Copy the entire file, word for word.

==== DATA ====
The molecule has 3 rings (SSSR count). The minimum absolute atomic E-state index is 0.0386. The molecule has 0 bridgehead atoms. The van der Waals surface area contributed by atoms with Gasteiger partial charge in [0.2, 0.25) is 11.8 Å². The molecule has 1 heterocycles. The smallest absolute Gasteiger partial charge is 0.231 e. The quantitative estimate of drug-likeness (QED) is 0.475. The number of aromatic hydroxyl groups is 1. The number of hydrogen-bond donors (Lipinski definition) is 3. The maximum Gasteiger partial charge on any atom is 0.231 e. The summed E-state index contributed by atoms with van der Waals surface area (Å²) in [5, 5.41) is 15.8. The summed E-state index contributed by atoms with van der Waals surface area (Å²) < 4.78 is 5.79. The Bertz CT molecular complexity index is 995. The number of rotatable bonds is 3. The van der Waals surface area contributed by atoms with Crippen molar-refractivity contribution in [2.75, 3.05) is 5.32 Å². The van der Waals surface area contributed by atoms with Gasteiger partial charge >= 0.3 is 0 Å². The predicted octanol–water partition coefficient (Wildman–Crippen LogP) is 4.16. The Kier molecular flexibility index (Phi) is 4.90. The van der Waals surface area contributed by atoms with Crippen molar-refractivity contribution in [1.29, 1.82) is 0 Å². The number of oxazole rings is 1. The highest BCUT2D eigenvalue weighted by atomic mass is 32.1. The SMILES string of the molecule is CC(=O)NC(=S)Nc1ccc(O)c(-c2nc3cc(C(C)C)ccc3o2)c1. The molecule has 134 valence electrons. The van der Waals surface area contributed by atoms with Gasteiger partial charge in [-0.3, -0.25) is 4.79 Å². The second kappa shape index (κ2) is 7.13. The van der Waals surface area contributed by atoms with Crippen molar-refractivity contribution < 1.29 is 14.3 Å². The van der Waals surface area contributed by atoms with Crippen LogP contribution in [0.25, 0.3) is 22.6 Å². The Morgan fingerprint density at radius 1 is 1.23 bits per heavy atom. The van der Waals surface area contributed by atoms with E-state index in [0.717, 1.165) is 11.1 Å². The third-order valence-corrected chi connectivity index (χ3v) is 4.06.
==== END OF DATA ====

The molecule has 3 rings (SSSR count). The minimum absolute atomic E-state index is 0.0386. The molecule has 0 bridgehead atoms. The van der Waals surface area contributed by atoms with Gasteiger partial charge in [0.2, 0.25) is 11.8 Å². The molecule has 1 heterocycles. The smallest absolute Gasteiger partial charge is 0.231 e. The quantitative estimate of drug-likeness (QED) is 0.475. The number of aromatic hydroxyl groups is 1. The number of hydrogen-bond donors (Lipinski definition) is 3. The maximum Gasteiger partial charge on any atom is 0.231 e. The summed E-state index contributed by atoms with van der Waals surface area (Å²) in [5, 5.41) is 15.8. The summed E-state index contributed by atoms with van der Waals surface area (Å²) < 4.78 is 5.79. The Bertz CT molecular complexity index is 995. The number of rotatable bonds is 3. The van der Waals surface area contributed by atoms with Crippen molar-refractivity contribution in [2.75, 3.05) is 5.32 Å². The van der Waals surface area contributed by atoms with Gasteiger partial charge >= 0.3 is 0 Å². The predicted octanol–water partition coefficient (Wildman–Crippen LogP) is 4.16. The Kier molecular flexibility index (Phi) is 4.90. The van der Waals surface area contributed by atoms with Crippen molar-refractivity contribution in [1.29, 1.82) is 0 Å². The number of oxazole rings is 1. The highest BCUT2D eigenvalue weighted by atomic mass is 32.1. The SMILES string of the molecule is CC(=O)NC(=S)Nc1ccc(O)c(-c2nc3cc(C(C)C)ccc3o2)c1. The molecule has 134 valence electrons. The van der Waals surface area contributed by atoms with Gasteiger partial charge in [-0.3, -0.25) is 4.79 Å². The second kappa shape index (κ2) is 7.13. The van der Waals surface area contributed by atoms with Crippen molar-refractivity contribution < 1.29 is 14.3 Å². The van der Waals surface area contributed by atoms with Crippen LogP contribution in [0.25, 0.3) is 22.6 Å². The Morgan fingerprint density at radius 1 is 1.23 bits per heavy atom. The van der Waals surface area contributed by atoms with E-state index in [0.717, 1.165) is 11.1 Å². The third-order valence-corrected chi connectivity index (χ3v) is 4.06.